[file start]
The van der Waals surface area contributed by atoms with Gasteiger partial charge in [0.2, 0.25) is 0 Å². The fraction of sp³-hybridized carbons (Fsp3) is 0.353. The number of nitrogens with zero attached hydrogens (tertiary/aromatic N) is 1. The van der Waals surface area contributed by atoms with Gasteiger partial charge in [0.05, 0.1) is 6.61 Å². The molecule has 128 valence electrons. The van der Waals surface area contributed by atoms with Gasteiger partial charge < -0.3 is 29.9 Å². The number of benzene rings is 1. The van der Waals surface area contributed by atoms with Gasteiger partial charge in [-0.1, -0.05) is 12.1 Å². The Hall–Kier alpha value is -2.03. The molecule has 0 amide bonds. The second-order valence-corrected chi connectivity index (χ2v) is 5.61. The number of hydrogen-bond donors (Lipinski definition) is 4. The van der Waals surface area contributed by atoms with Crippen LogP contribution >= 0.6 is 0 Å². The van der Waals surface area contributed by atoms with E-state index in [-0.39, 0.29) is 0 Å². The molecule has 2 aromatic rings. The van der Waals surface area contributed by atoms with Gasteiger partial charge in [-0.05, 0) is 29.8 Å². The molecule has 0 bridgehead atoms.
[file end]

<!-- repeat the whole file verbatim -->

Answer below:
The van der Waals surface area contributed by atoms with Gasteiger partial charge in [0.2, 0.25) is 0 Å². The fraction of sp³-hybridized carbons (Fsp3) is 0.353. The number of nitrogens with zero attached hydrogens (tertiary/aromatic N) is 1. The van der Waals surface area contributed by atoms with Gasteiger partial charge in [0.05, 0.1) is 6.61 Å². The molecule has 128 valence electrons. The van der Waals surface area contributed by atoms with Gasteiger partial charge < -0.3 is 29.9 Å². The number of benzene rings is 1. The van der Waals surface area contributed by atoms with Gasteiger partial charge in [-0.1, -0.05) is 12.1 Å². The Hall–Kier alpha value is -2.03. The molecule has 0 amide bonds. The second-order valence-corrected chi connectivity index (χ2v) is 5.61. The number of hydrogen-bond donors (Lipinski definition) is 4. The van der Waals surface area contributed by atoms with Crippen LogP contribution >= 0.6 is 0 Å². The van der Waals surface area contributed by atoms with E-state index in [-0.39, 0.29) is 0 Å². The molecule has 2 aromatic rings. The van der Waals surface area contributed by atoms with Gasteiger partial charge in [-0.05, 0) is 29.8 Å². The molecule has 0 bridgehead atoms.